Our buddy Plato once said, “Friends have all things in common.” That doesn’t mean that friends agree on every issue; it means that the importance of friendship transcends the people who share it. It’s a reflection of divine love, I think. It makes us bigger than we were, more noble. It is a large part of why we are here. Without friends, life would not be as sweet.
You’ve been a friend to me for more than seven years now. That’s twenty-one in dog years. A long time, and yet it’s rushed by in a twinkling. It seems like only yesterday we were sitting in Ms. “E”‘s sewing class, and you were explaining that Yoda was the Antichrist. I still chuckle when I think of those days. In fact, the still-unfinished tapestry of our friendship is rife with such humorous scenes. Like the time we were at the Academic Decathlon in Olympia, and I crashed my grandma’s car, and the highway patrol came along, and “T” took a picture of you sitting in the back seat of the trooper’s car, and you ripped up the picture because you thought your mom would think you’d been up to no good if she saw it.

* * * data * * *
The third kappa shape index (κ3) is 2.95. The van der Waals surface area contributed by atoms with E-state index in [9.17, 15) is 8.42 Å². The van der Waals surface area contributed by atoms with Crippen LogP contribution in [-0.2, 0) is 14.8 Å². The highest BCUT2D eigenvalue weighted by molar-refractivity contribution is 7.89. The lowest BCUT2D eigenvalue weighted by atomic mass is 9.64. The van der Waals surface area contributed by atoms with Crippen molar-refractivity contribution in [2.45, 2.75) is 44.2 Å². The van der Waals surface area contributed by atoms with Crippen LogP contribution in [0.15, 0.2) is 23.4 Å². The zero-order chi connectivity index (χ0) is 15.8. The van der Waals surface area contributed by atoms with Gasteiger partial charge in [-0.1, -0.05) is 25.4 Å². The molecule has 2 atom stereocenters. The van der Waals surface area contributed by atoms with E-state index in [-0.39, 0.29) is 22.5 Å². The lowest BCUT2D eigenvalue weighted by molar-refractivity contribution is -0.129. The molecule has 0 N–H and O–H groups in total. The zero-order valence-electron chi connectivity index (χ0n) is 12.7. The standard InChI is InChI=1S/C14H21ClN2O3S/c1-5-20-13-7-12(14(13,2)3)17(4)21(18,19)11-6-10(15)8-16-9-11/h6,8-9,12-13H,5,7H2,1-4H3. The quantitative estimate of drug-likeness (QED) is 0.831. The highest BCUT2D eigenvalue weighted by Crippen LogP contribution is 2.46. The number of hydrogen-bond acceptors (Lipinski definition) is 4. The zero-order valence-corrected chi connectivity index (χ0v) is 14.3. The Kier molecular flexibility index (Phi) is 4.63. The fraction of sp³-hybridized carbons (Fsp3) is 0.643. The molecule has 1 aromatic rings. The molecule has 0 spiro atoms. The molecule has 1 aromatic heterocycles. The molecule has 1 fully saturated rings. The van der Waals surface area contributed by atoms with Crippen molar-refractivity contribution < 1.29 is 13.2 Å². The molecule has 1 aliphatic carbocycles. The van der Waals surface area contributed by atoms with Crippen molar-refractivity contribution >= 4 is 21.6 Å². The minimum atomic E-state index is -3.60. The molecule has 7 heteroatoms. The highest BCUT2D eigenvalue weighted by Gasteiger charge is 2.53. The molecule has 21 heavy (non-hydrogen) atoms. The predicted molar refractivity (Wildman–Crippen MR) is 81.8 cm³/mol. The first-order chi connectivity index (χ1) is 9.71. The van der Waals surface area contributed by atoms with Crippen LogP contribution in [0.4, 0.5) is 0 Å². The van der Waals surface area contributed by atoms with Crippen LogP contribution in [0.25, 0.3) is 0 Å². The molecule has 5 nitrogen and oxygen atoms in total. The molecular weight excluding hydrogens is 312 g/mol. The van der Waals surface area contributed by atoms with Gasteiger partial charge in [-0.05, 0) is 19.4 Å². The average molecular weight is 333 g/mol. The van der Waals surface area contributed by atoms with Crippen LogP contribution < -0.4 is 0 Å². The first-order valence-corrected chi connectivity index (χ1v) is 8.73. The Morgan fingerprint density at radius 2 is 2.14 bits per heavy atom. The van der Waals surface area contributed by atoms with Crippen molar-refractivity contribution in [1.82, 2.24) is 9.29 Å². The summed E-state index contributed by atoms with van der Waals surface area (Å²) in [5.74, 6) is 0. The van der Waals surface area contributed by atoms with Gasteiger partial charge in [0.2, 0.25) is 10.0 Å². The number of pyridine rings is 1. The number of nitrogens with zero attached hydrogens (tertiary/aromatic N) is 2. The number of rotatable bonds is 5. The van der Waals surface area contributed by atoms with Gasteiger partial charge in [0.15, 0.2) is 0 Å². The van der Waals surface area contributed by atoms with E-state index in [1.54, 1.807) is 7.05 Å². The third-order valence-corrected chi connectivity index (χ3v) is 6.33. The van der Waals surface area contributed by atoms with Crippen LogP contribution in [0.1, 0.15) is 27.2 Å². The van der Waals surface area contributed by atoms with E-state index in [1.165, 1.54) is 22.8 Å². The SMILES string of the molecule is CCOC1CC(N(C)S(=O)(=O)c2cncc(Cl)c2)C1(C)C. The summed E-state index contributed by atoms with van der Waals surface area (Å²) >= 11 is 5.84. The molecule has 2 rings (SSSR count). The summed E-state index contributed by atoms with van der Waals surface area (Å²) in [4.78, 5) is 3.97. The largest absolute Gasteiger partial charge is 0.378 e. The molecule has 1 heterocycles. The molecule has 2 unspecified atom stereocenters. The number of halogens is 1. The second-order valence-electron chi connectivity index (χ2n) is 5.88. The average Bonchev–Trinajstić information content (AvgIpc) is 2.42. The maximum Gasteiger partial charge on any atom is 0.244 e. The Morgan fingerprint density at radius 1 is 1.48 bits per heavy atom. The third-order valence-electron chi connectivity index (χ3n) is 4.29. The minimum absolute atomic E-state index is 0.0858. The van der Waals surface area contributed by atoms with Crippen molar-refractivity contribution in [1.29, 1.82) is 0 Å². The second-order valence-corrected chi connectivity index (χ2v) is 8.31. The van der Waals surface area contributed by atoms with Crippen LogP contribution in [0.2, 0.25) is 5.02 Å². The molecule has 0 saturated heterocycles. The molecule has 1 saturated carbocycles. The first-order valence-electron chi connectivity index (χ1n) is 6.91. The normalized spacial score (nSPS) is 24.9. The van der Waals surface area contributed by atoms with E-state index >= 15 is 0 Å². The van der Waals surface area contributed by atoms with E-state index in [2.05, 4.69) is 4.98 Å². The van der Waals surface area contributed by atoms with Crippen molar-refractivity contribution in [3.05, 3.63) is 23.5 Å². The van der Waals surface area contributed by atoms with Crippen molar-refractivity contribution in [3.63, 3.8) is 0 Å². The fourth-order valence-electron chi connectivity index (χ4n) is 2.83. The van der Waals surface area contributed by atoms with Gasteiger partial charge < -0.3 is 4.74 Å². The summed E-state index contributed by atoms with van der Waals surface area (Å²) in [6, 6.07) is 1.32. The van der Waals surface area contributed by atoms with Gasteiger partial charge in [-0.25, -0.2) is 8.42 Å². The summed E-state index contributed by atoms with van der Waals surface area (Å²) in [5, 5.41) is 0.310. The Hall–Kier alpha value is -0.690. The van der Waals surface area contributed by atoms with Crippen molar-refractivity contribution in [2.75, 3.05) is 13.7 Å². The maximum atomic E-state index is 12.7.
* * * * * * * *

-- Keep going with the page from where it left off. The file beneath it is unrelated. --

Dominic, our friendship thus far has been defined as much by what we haven’t done as what we have, but that’s okay. I still hold out hope that we’ll eventually scale Mt. Lassen together, bike from here to Mexico, collaborate on the Great American Novel, egg “M”‘s house, make play clothes from your mother’s drapery. These are a few of my favorite thoughts. When the dog bites, when the bee stings, when I’m feeling down, I simply remember some of these things, and then I don’t feel so bad. I can think of your good humor and companionship, and it cheers me up even when you’re not around. That’s quite a gift.
The following is an excerpt take from the journal I keep. I wrote it in January.
I want to write some things about my friend Dominic. Dominic is my best friend. I love him as I love all my brothers; as a bonus, I also get along with him.
Dominic is a teacher. He is teaching me to play the classical guitar. He is also teaching me about faith and good will, and this he does by example.
He’s got a fun sense of humor—reminds me of myself in this way and other ways.
I don’t know whether I am Dominic’s best friend, but he treats me as though I am. He treats everyone well, as far as I’ve seen, and this helps to remind me to endeavor to behave similarly. I do think his good influence has rubbed off on me. In return, I have bequeathed Dominic with a smarter mouth and an unrelenting skepticism. I’d say that’s a fair trade. At the time of this writing, Dominic is planning to become an English professor.
Good luck at Marquette. I wish you all the best. I will miss you.
* Written for Search Retreat.